Work Experience 22: Chef
I worked at a restaurant once. For one night. And I’m pretty sure I cried. The owner (who was also the chef) arrived late and drunk, the kitchen was in utter chaos and the customers were cranky about delays. Who could blame them? It was such a horrible experience for everyone. Needless to say, the restaurant closed down shortly after.
I was scared off from working in the hospitality industry forever I’d thought, until I was recently presented with the amazing opportunity to do work experience at multi award-winning, three-hatted Brisbane restaurant Urbane. I literally went from one extreme to the other. From one of Australia’s dodgiest to one of the country’s most acclaimed dining destinations.
Andy Buchanan opened Urbane in 2001, and expanded to create The Euro Brasserie and The Laneway cocktail bar in 2009. A private cellar-style dining space known as Sub-Urbane is located in the depths of the complex.
What did I do?
Day 1 kicked off for me at 10am. I met most of the team, who’d started an hour earlier, and was shown around the premises. Urbane and The Euro restaurants are located side-by-side, with two large kitchens connecting them in the middle. Up a staircase from The Euro is the beautiful Laneway cocktail bar, with its exposed brick walls. I love that it opens up onto the quiet laneway, giving it an indoor/outdoor feel. It’s the perfect location for a relaxing drink or a party, and in fact the first time I’d ever been there was to celebrate the 40th birthday of a beautiful friend a couple of few years ago. What a great night that was! Past the kitchens and down the stairs is the dry store, walk-in refrigerator, staff entrance to Sub-Urbane, prep kitchen, office and storage space. Out the back were the bins and a large compost bin for food scraps, which is emptied regularly.
With ten staff members in the kitchen doing all manner of prep work, I wasn’t sure if I’d be helping or just observing. But the minute I hit the kitchen I was handed a chef’s jacket, apron and knife. Yay! I prepared salads for the burger bar, learned to roll the perfect bread roll (it was trickier than I thought it’d be to get it perfectly round), and peeled and trimmed a bucketful of shallots.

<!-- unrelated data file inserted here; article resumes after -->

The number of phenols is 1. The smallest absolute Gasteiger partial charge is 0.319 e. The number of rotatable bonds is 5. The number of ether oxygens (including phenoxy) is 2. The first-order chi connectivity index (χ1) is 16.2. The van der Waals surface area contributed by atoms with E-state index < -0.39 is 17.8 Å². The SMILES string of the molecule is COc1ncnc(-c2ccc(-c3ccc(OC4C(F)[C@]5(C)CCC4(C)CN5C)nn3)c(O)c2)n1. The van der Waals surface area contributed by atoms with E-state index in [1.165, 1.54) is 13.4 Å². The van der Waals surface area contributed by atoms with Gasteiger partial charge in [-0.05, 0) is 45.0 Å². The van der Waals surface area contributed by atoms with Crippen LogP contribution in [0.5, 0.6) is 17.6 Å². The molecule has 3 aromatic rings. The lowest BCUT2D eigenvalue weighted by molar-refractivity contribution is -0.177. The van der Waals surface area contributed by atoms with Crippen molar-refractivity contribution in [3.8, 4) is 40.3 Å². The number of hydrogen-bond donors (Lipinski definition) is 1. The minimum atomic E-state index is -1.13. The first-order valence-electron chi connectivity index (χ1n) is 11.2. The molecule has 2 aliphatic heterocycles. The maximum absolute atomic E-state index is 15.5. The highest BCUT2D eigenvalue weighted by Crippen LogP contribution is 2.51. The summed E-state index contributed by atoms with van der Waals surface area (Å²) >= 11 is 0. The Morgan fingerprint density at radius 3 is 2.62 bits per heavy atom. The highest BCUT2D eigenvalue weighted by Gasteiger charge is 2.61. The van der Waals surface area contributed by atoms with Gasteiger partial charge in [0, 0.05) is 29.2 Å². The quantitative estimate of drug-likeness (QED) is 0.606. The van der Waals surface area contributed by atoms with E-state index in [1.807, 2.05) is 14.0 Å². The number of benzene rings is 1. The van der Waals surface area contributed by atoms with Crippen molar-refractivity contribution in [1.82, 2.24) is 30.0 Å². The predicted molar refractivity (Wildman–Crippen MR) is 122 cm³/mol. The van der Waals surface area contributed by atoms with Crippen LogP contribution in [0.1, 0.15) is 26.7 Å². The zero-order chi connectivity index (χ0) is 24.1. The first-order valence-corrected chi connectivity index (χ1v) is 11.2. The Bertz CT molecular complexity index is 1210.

Soon it was time for ‘staffies’. One of the benefits of working in such an amazing restaurant, is that leftover ingredients are cooked up to make the most delicious staff lunches and dinners ever. It’s quite a bit different to most of the school staffrooms I’ve ever been in, where you often need to supply your own mug, teabag and milk in addition to your packed lunch.
Back in the kitchen I watched the chefs finish off the bread rolls with a spray of water and a sprinkle of nigella seeds before popping them in the oven, prepare hamburger patties, whisk up a variety of elements for the evening’s dessert menu, whizz up dressings, sauces and purees, and whip up meals for lunchtime customers. I even got to taste one of the bread rolls straight out of the oven, the smoked butter melting right in. Milo told me that bread rolls won’t be good if you’re in a bad mood when you make them. Clearly, we’d both been in a good one because it was the most amazing bread roll I’d ever tasted. Fluffy on the inside, crunchy on the outside. Delicious!! It was made with red quinoa miso, a little bit of rye flour and topped with nigella seeds. No boring bread here!
I collected a variety of nuts and seeds from the dry store which were then roasted in the oven to be blitzed and served over duck breast as part of the dinner menu. (I’ve included a photo of the duck breast dish below – it looks delicious!).